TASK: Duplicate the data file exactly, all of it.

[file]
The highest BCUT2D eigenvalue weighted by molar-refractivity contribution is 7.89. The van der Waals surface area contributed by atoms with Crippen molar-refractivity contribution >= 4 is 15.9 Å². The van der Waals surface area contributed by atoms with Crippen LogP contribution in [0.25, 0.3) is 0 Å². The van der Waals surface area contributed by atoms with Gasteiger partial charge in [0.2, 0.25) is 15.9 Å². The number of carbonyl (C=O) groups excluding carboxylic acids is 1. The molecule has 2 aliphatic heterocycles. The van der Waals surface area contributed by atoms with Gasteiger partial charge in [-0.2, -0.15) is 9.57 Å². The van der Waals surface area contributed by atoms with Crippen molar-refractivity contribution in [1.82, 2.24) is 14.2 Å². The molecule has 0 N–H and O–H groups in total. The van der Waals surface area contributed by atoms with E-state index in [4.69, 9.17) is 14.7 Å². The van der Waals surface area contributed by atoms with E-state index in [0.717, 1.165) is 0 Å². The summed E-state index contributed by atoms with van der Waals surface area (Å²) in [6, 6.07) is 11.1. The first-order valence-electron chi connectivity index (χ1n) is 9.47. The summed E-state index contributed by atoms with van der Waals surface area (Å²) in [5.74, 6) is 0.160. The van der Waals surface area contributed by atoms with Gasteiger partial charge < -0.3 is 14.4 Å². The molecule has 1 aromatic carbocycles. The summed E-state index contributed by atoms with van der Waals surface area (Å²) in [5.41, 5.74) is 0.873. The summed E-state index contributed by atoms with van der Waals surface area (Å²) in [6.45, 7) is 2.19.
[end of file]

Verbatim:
The highest BCUT2D eigenvalue weighted by molar-refractivity contribution is 7.89. The van der Waals surface area contributed by atoms with Crippen molar-refractivity contribution >= 4 is 15.9 Å². The van der Waals surface area contributed by atoms with Crippen LogP contribution in [0.25, 0.3) is 0 Å². The van der Waals surface area contributed by atoms with Gasteiger partial charge in [0.2, 0.25) is 15.9 Å². The number of carbonyl (C=O) groups excluding carboxylic acids is 1. The molecule has 2 aliphatic heterocycles. The van der Waals surface area contributed by atoms with Gasteiger partial charge in [-0.2, -0.15) is 9.57 Å². The van der Waals surface area contributed by atoms with Crippen molar-refractivity contribution in [1.82, 2.24) is 14.2 Å². The molecule has 0 N–H and O–H groups in total. The van der Waals surface area contributed by atoms with E-state index in [4.69, 9.17) is 14.7 Å². The van der Waals surface area contributed by atoms with E-state index in [0.717, 1.165) is 0 Å². The summed E-state index contributed by atoms with van der Waals surface area (Å²) in [6, 6.07) is 11.1. The first-order valence-electron chi connectivity index (χ1n) is 9.47. The summed E-state index contributed by atoms with van der Waals surface area (Å²) in [5.74, 6) is 0.160. The van der Waals surface area contributed by atoms with Gasteiger partial charge < -0.3 is 14.4 Å². The molecule has 1 aromatic carbocycles. The summed E-state index contributed by atoms with van der Waals surface area (Å²) in [5.41, 5.74) is 0.873. The summed E-state index contributed by atoms with van der Waals surface area (Å²) in [6.45, 7) is 2.19.